User Testing | Lesson #29
Test Your Assumptions With a Card Game
Learn a quick and easy way to find out how users perceive your website plan.
Getting set up with materials
You'll need a set of index cards or papers cut to about index-card size. You will also need a few Sharpie markers and a table with plenty of open space. Be prepared to spread out.
- Find someone unfamiliar with your project to spend a few minutes — really, like five minutes — to help test your assumptions.
- Write facets of an idea or product onto each card. Ideally you should have 30–40 cards like “voyages,” “hotels” and “car rental.”
- Shuffle the cards. Providing them in order defeats the purpose.
- Then ask your volunteer to organize cards as they see fit.
Actually, that last step comes in two varieties: open and closed.
Open sorting: The first type, you simply have your tester organize cards into categories of their own creation. The results of this open-ended exercise will challenge may surprise you.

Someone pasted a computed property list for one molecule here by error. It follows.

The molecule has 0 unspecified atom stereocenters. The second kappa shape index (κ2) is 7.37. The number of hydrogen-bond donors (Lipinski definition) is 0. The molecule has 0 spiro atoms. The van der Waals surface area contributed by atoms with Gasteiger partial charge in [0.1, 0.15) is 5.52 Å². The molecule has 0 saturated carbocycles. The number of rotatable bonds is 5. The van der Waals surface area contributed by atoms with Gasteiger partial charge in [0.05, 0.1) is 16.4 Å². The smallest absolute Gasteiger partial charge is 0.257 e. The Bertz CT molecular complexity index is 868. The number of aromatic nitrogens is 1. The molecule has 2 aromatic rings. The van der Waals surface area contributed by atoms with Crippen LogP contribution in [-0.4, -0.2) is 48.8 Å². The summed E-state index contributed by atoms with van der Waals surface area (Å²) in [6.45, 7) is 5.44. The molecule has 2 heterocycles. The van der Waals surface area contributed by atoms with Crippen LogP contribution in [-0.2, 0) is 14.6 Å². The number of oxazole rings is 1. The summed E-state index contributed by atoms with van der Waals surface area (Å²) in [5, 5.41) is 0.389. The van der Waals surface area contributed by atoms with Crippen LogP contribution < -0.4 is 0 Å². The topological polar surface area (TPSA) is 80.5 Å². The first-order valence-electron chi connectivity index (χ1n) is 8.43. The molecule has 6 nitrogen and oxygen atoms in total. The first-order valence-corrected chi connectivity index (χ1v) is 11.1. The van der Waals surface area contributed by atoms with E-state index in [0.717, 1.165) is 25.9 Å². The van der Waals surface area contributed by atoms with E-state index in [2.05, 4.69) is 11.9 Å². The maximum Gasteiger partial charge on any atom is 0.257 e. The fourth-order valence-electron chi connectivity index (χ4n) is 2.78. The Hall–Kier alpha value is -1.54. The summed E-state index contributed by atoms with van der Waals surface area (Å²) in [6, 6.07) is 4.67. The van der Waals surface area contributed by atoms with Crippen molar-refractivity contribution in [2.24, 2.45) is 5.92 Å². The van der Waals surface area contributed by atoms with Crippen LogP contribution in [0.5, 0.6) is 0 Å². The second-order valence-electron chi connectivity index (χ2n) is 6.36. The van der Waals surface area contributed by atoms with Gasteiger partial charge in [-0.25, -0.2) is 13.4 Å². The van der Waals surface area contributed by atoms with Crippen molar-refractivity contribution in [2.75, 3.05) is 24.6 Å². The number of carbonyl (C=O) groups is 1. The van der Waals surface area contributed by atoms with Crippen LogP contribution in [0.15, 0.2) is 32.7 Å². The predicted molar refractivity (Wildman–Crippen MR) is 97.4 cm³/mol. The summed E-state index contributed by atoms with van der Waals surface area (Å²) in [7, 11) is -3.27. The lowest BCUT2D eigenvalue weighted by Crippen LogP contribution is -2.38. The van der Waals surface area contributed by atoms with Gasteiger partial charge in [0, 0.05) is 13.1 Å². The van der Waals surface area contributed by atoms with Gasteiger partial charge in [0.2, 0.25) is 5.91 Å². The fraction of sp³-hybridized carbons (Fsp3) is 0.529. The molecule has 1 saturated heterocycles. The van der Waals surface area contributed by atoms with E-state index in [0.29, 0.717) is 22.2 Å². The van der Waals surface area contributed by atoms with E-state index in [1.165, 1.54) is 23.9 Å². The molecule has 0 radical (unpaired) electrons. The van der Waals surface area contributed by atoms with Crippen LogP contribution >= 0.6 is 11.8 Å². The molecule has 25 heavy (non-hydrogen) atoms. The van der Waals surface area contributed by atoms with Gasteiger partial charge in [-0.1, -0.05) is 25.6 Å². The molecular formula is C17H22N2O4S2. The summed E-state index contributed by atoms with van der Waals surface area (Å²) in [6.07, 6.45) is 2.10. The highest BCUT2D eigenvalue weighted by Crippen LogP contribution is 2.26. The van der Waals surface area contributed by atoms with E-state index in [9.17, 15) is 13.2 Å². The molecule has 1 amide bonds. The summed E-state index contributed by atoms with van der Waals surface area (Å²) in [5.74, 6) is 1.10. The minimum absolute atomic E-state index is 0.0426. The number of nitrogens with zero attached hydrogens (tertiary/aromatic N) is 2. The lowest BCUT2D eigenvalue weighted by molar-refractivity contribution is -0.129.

Closed sorting: In this exercise, you ask your testers to sort cards into the categories you provide. This helps balance a pre-defined website structure with users' expectations.
For example, one of our clients, a travel company, wanted to have travel packages, charters, about and lifestyle as their site's top-level navigation items. Other pages included testimonials, spa, legal disclaimer, etc. We suspected many people would want to know about travel arrangements — specifically, transportation and guides. Under which nav item would they look?
We used closed card sorting to find out. Most of our test subjects said "charters." A few asked, "why not just transportation?"
Open or closed, card sorting helps you understand your site from users' points of view. This gives you a good idea of how to organize your navigation in a natural way.
About the instructor
Ben Gremillion is a Design Writer at ZURB. He started his career in newspaper and magazine design, saw a digital future, and learned HTML in short order. He facilitates the ZURB training courses.
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